‘Asean economic integration progress hampered’

This article first appeared in The Edge Financial Daily, on September 12, 2017.
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SHAH ALAM: Ageing population and weak institutions for Asean, among others, have been cited as significant factors hindering the progress of Asean’s economic integration, which was initiated by the Asean Economic Community, according to a former Asean secretary-general.

Ong Keng Yong, who served as Asean secretary-general from 2003 to 2008, said Singapore and Thailand are two countries that are severely affected by an ageing population due to declining birth rates.

Consequently, Singapore’s gross domestic product growth prospect has been reduced to only 2% to 3% this year due to a lower productivity rate.

“This is a big issue. People laughed at me when Singapore talked about this in certain Asean meetings but it is a real challenge,” Ong, who was the high commissioner of Singapore to Malaysia from 2011 to 2014, said in his keynote speech at the Selangor International Business Summit 2017 and Selangor-Asean Business Conference yesterday.

Ong is now the ambassador-at-large at the Singapore ministry of foreign affairs, and executive deputy chairman of the S Rajaratnam School of International Studies at the Nanyang Technological University.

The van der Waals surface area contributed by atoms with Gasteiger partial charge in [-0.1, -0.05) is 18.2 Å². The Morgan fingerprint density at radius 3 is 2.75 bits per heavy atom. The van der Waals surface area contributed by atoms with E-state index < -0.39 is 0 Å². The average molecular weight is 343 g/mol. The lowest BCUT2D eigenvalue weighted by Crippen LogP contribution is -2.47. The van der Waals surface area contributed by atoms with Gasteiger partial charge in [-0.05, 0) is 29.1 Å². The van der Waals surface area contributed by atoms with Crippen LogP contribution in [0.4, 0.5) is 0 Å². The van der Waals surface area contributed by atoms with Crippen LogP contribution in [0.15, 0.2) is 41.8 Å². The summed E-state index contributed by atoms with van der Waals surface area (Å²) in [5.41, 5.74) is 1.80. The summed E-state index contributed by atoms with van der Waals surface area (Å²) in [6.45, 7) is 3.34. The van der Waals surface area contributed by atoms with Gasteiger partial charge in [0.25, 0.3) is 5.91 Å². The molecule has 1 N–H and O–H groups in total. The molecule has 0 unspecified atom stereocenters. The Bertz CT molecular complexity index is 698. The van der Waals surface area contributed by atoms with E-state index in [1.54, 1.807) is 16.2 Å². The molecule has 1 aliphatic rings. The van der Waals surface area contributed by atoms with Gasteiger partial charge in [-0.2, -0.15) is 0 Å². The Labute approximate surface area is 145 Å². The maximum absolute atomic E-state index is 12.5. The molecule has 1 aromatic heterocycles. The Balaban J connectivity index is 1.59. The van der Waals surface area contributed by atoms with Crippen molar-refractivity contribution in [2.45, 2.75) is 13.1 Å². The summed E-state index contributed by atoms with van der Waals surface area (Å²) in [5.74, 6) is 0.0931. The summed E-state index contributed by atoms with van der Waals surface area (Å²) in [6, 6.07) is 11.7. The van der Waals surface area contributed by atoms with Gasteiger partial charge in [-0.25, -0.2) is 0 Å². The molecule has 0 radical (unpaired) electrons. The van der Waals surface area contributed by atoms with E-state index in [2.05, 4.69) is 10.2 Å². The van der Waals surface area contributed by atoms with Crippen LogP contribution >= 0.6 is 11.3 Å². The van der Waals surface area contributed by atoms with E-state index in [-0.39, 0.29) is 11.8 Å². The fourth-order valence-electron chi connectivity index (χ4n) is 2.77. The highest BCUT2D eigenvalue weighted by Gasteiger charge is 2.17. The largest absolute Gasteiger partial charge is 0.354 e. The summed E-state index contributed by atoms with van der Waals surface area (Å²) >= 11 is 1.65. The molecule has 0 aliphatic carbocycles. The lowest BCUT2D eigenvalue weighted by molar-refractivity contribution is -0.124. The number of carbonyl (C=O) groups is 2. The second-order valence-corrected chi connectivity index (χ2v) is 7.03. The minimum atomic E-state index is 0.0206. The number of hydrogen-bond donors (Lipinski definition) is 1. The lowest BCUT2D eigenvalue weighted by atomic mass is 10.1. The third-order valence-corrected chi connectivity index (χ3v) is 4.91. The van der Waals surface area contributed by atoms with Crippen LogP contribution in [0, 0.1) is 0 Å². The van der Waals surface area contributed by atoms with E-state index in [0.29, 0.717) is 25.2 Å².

Ong also calls for more authority to be given to the Asean secretariat as he lamented its weak influence in bringing about economic integration within component countries in the region.

“I feel that it may be timely for us to think about giving our secretariat, especially our secretary-general, more mandate. After all, we are talking about economic integration; it is something that all of the country’s leaders have agreed to. So within the parameter laid down, there is a lot of room for the secretary-general to be more empowered,” he told The Edge Financial Daily on the sidelines of the conference.

Currently, Ong said detractors of the initiative are concerned that more developed countries within the region will benefit the most out of the economic integration, coupled with rising nationalistic sentiments and protectionist policies.

“Politics keep coming in the way. We are going to see more nationalistic arguments when we talk about domestic reforms. The population in Asean countries are very sensitive. They feel that by opening up to Asean, they are giving up half their national independence and economic advantage,” he said.

Ong argues that in order to overcome nationalistic sentiments and protectionist tendencies, Asean should encourage building more people-to-people ties among the component countries in the region.

And the secretary-general should represent and speak on behalf of the whole Asean economic community, for instance, in promoting investments in Asean from the rest of the world, he added.

“We have to continue to open up our respective countries with more students and business exchanges. Hopefully with this, we can understand better the importance of Asean in the context of its role in the region as well as the world. In that respect, if we stay more cohesive, I think we will have a bigger voice and make the Asean economic integration a success.”